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Bill Pitcher 
Member since Oct 10, 2018


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Re: “This Modern World

Medicare-for-all cost estimates exceed $32T over ten years. Total federal tax revenue for 2019 is estimated at $3.4T. Medicare-for-all thus would double taxes. Since not all citizens pay federal income taxes, it will become necessary to expand the tax base to include nearly everyone who does not pay federal income tax now. Effectively, those who are younger, healthier and who can least afford Medicare insurance premiums and contributions will subsidize older, less healthy retirees. Have at it. Just give Howard Schultz or Michael Bloomberg a ring for a bit of economic education.

Don't confuse health insurance with health care. The best way to reduce the cost of health care and expand its availability is to produce more doctors and health professionals. If you want to spend tax dollars to improve health care, consider subsidizing medical education costs to promote the desirability of a medical education to more students. This country can use more doctors and fewer cartoonists.

Posted by Bill Pitcher on 02/13/2019 at 8:19 PM

Re: “Starve the Beast

It might help dampen some of the hoped-for emotion to look at the methodology behind the data upon which your scenario is based, which is provided annually by the AFL-CIO usually in May-June.

First, annual worker pay is based on an average workweek of less than 34 hours per week. This data isn't broken down further by worker's age or experience, part-time or full-time status, or size of company. Fringe benefits (yes, they exist) aren't included. By adjusting worker wages to a 50-hour work-week and adding the value of worker fringe benefits, worker compensation increases to $72,000 (2016 data).

Second, the CEO data is based on data for CEOs in the largest 500 companies who are working full-time in their prime earning years. That's compared to the cash wages only for 99 million workers a material portion of which work part-time. While no data is available for how much CEOs work, in my experience any CEO who works less than 50 hours a week isn't likely to keep that job for very long. If the AFL-CIO was calculated based on data for the over 20,000 CEOs in American companies, the average annual CEO pay and benefits for this broader group is about $220,000.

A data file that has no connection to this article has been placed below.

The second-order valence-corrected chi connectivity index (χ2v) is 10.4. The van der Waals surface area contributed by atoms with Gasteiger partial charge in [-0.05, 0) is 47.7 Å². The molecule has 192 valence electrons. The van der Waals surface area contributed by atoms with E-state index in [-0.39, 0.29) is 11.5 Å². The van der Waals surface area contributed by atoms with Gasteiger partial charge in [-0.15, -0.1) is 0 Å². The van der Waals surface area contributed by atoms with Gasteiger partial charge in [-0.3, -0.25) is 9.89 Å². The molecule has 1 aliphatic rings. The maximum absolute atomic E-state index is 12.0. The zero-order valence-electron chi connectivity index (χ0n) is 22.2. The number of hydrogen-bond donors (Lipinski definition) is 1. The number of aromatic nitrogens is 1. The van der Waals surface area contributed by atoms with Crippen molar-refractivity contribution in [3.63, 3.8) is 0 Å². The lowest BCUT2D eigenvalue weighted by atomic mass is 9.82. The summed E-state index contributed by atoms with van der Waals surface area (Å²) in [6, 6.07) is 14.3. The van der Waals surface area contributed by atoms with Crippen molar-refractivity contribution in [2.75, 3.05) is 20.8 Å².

Now that we've trimmed the fat and pork from the study's data, well, ..., this is still outrageous, no?! The AFL-CIO's not-so-subtle solution of course is income redistribution. How would that work? If we took the top 500 CEOs $6.2B in 2015 compensation and redistributed it to the 99 million workers in the study, they'd receive an annual pay increase of $63 before taxes, which would buy enough beer to fill half your bathtub. Happy?

What's really troubling about this annual charade is that citizens, media and politicians who claim to have inquiring, analytical, open minds don't question its statistical hi-jinks. While some CEOs at the head of very large multinational companies command head-snapping compensation packages, the AFL-CIO data provides no basis to claim that workers' pay is stagnant or that shareholders are being ripped off.

Instead, we're treated to cartoons....

Posted by Bill Pitcher on 01/03/2019 at 5:23 AM
Posted by Bill Pitcher on 01/03/2019 at 4:24 AM

Re: “Climate Change Action Should Not Be Partisan—nor Ignored Locally

If Bend can't dictate bipartisanship from the federales, then perhaps you will convince China, India, Africa and Europe to follow along. After all, only the US is meeting the Paris Accord's emission reduction goals, and that after withdrawing from the Paris scheme. And let's hope we don't have Yellow Vest rioting in Bend....

1 like, 2 dislikes
Posted by Bill Pitcher on 12/06/2018 at 7:31 PM

Re: “Supreme Court Silver Lining

Oh, puuhhhlllleeeeezzzzeee. A substantial number of those law professors have never been in a federal appellate courtroom. None of them appreciate that Justice Kavanaugh was testifying in the position of an accused, not presiding as a judge, at least not to the extent to resist trying to get some attention in the New York Times.

If indeed 70% of the electorate approves of Roe v. Wade, then they should work to promote state legislation that codifies Roe into Oregon's statutes. Ireland, a 90% Catholic country, used its referendum process to do so earlier this year. Massachusetts' legislature codified Roe earlier this year. Would you rather argue about preserving Roe or actually do something about it?

Go outside and look at all the beauty in central Oregon and realize the sky isn't falling.

Posted by Bill Pitcher on 10/10/2018 at 6:21 PM

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